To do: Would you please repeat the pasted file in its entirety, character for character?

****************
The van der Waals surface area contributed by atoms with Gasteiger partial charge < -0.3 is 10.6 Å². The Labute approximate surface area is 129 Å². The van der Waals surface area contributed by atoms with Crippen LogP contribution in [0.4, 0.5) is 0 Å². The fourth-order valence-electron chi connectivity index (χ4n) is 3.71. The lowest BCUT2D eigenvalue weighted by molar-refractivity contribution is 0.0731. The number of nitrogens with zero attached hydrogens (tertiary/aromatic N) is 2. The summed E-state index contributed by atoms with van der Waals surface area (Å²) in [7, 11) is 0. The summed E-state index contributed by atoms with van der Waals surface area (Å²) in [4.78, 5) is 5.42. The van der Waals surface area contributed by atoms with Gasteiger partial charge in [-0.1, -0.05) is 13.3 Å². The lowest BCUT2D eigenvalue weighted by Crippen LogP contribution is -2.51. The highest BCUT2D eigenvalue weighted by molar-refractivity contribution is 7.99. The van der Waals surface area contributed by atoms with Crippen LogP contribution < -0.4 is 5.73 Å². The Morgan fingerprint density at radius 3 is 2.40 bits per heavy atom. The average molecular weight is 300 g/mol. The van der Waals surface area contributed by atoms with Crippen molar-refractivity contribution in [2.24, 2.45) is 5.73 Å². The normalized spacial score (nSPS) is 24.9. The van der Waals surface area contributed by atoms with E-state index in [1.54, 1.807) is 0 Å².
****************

The van der Waals surface area contributed by atoms with Gasteiger partial charge < -0.3 is 10.6 Å². The Labute approximate surface area is 129 Å². The van der Waals surface area contributed by atoms with Crippen LogP contribution in [0.4, 0.5) is 0 Å². The fourth-order valence-electron chi connectivity index (χ4n) is 3.71. The lowest BCUT2D eigenvalue weighted by molar-refractivity contribution is 0.0731. The number of nitrogens with zero attached hydrogens (tertiary/aromatic N) is 2. The summed E-state index contributed by atoms with van der Waals surface area (Å²) in [7, 11) is 0. The summed E-state index contributed by atoms with van der Waals surface area (Å²) in [4.78, 5) is 5.42. The van der Waals surface area contributed by atoms with Gasteiger partial charge in [-0.1, -0.05) is 13.3 Å². The lowest BCUT2D eigenvalue weighted by Crippen LogP contribution is -2.51. The highest BCUT2D eigenvalue weighted by molar-refractivity contribution is 7.99. The van der Waals surface area contributed by atoms with Crippen LogP contribution < -0.4 is 5.73 Å². The Morgan fingerprint density at radius 3 is 2.40 bits per heavy atom. The average molecular weight is 300 g/mol. The van der Waals surface area contributed by atoms with Crippen molar-refractivity contribution in [2.24, 2.45) is 5.73 Å². The normalized spacial score (nSPS) is 24.9. The van der Waals surface area contributed by atoms with E-state index in [1.54, 1.807) is 0 Å².